Historians sometimes engage in conversations like “Who is the most influential president in US History?” or “Who was the most important thinker of the enlightenment?” or even “Who is the most influential person in Western Civilization?” As a Christian historian, I have often thought in terms of “What are the most important events in our religious history?” For some years, leading pilgrimages in the Holy Land, I have said, while standing in the Grotto of the Nativity in Bethlehem, that we were in the place where the most important event in human history took place. Others might argue the same thing standing in the Church of the Holy Sepulcher. A couple of years ago in Nazareth, standing in prayer before the altar that commemorates the Annunciation, inscribed with the Latin words “VERBUM CARO HIC FACTUM EST,” I rehearsed that discussion again in my mind, and I felt the answer was in front of me: “HIC” (here, in this place) THE WORD WAS MADE FLESH. “HIC” occurred the most important event in human history.
Why would I say that? There is no Nativity, Passion or Resurrection without the “act of will” we celebrate on this feast day. It is very important that we do not confuse this with the human act of will depicted in the Gospel. Mary’s act of will is essential, but it is not that act of will referred to in the second reading: “Then he says, “Behold, I come to do your will…” …By this “will,” we have been consecrated through the offering of the body of Jesus Christ once for all.” (Hebrews 10:9-10) The Act of Will we celebrate today is the one of which St. Paul wrote tot the Philippians: “…though he was in the form of God, [Jesus] did not regard equality with God something to be grasped. Rather, he emptied himself, taking the form of a slave, coming in human likeness; and found human in appearance, he humbled himself, becoming obedient to death, even death on a cross…” (Philippians 2:6-8). This is the act of will that makes human salvation and all other salvific events possible. Today is a Solemnity of the Lord that celebrates what St. Leo the Great calls the “condescension of compassion,” when eternity broke into time and bridged the gap between divinity and humanity.
St. Thomas points to 2 mysteries of faith as necessary for salvation: the Incarnation and the Trinity. Both of those mysteries are explicitly manifested to the Virgin of Nazareth in this episode: “The Holy Spirit will come upon you, and the power of the Most High will overshadow you. Therefore the child to be born will be called holy, the Son of God…” As recorded in Luke’s Gospel, the Annunciation would be the first time in Israel’s history that these two mysteries were made an explicit manifestation of God’s plan for saving his human creation. By the incarnation, Jesus brings the sacrifices of Israel (which cannot save humanity) to an end, and makes it actually possible for us to be lifted up to his Father.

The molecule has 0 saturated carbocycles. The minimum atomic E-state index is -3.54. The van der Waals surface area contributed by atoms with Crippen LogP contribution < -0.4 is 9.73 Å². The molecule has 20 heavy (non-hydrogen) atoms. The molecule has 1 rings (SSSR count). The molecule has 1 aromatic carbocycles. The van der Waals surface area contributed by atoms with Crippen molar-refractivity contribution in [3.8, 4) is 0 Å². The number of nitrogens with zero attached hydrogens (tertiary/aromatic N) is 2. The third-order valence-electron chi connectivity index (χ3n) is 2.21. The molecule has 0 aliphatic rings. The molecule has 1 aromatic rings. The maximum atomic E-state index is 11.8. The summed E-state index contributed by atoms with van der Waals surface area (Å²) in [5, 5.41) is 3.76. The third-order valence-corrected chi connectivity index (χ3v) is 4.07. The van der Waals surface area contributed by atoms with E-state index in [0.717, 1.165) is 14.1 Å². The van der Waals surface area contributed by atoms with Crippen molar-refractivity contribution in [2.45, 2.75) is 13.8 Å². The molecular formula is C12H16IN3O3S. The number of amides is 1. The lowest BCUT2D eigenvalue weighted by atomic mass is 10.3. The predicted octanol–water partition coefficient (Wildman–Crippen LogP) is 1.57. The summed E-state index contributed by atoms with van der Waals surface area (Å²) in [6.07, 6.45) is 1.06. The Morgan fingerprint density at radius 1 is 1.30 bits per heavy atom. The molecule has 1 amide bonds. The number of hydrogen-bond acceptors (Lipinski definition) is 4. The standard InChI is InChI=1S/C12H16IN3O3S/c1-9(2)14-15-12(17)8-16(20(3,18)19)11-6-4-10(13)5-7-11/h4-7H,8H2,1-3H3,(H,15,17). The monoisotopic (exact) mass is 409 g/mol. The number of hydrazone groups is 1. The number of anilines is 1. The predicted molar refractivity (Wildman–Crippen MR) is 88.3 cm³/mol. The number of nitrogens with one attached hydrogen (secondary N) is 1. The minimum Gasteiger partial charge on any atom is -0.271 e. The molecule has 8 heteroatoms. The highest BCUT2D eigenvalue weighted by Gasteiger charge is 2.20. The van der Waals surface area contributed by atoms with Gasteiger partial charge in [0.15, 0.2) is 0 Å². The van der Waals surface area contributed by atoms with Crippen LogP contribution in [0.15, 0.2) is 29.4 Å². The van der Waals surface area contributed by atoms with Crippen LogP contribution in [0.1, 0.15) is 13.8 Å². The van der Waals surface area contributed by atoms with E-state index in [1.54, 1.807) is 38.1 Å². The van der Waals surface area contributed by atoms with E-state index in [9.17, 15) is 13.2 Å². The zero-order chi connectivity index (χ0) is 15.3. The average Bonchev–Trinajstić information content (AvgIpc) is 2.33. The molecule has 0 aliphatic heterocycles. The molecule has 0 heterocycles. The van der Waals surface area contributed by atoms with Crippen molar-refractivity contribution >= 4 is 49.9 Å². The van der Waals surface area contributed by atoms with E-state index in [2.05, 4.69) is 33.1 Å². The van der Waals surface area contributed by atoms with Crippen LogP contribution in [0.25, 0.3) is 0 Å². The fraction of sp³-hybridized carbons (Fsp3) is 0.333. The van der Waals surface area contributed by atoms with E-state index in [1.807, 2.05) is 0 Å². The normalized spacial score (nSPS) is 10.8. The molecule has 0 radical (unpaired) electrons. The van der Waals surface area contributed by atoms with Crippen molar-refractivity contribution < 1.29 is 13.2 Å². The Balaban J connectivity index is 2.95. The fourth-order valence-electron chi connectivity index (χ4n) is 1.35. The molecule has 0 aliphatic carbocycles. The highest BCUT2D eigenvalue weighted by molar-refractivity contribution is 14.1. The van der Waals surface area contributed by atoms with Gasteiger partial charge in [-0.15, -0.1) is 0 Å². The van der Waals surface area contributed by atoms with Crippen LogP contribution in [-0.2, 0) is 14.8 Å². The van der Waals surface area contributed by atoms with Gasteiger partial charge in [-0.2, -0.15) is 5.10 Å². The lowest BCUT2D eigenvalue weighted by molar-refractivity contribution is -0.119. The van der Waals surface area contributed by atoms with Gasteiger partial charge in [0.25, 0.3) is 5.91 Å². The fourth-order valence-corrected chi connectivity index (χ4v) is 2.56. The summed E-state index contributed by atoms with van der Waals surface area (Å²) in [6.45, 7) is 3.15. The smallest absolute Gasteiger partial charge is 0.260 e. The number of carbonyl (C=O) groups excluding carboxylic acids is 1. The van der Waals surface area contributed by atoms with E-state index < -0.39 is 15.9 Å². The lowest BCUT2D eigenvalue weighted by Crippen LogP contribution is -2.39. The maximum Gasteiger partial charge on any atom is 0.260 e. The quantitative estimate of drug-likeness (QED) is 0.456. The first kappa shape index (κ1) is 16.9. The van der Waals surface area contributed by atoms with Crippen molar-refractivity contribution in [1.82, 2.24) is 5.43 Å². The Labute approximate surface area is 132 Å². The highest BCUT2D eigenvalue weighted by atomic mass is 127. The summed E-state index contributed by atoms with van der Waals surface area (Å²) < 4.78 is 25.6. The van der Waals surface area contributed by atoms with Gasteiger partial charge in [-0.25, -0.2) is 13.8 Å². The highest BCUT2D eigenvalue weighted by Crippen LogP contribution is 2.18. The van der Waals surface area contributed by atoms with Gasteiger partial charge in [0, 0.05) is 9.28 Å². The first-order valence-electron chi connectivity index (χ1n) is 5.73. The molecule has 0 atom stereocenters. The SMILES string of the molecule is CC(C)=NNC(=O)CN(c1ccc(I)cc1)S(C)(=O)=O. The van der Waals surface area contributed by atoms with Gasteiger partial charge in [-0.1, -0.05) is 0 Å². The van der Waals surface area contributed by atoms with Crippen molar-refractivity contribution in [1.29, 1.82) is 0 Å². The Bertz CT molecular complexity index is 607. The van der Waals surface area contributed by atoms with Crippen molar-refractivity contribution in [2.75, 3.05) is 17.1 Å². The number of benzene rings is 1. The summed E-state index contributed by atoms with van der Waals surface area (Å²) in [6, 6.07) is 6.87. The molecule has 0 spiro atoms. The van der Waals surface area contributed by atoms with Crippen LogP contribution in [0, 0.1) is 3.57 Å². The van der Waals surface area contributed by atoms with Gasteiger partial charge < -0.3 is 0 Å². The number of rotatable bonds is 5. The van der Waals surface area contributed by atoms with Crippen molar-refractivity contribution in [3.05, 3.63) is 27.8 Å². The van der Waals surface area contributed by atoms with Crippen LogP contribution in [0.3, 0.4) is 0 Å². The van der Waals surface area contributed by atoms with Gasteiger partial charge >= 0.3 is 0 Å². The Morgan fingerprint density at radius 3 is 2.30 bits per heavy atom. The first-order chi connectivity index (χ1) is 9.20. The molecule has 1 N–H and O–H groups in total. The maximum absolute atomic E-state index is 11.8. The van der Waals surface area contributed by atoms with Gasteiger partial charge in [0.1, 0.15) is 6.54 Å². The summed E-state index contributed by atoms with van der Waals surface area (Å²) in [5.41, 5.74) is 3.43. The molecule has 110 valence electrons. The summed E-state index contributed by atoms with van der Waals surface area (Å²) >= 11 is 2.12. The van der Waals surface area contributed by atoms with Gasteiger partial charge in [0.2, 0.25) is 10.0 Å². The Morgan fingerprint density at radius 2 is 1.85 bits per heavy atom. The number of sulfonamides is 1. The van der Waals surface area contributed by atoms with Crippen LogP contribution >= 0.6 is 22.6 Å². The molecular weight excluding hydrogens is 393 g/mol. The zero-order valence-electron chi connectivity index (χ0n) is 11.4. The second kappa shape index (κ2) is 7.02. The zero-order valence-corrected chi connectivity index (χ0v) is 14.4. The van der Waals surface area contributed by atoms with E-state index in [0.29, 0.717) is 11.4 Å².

When St. Paul tells the Philippians about the divine condescension, he begins the whole text by telling us that we must “let this attitude be in you which was also in Christ Jesus, who though he was in the form of God…” We celebrate Mary of Nazareth as the first person to do just that. As she gives her consent to the plan of God (“Be it done unto me according to your Word.”) she becomes the first to do exactly what St. Paul says. She is offering herself in humility in imitation of the God who condescends to be born of a human woman. It is Jesus’ act of will that all of us, including the Blessed Virgin Mary, are called to imitate. As the first person to imitate her Son’s act of will, Mary is the first one to cross the salvific bridge erected by Jesus’ act of will, and is remembered as the first Christian.
So, on this solemnity of the Lord, as we celebrate Jesus’ act of will and remember how his mother aligned her will with his, let us give thanks for the Word made Flesh, and pray for the grace to align our will with the will of divine son, that we might be joined to the Trinity for eternity.
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The Joyful Friar
These are the everyday musings and reflections from the life of Father Bart Hutcherson, OP, a Catholic Priest and Dominican Friar from the Western United States. I toyed with the idea of using the title "Ordinary Time" for this blog, but was afraid that people might be looking for deep liturgical reflections under that title. Nothing so sublime here - just the day-to-day. My friend, Carrie Rehak, suggested the title "The Everyday Mysteries." I love it. it captures my understanding of the everyday. God makes himself known in the everyday. I hope he reveals himself in some of these reflections too.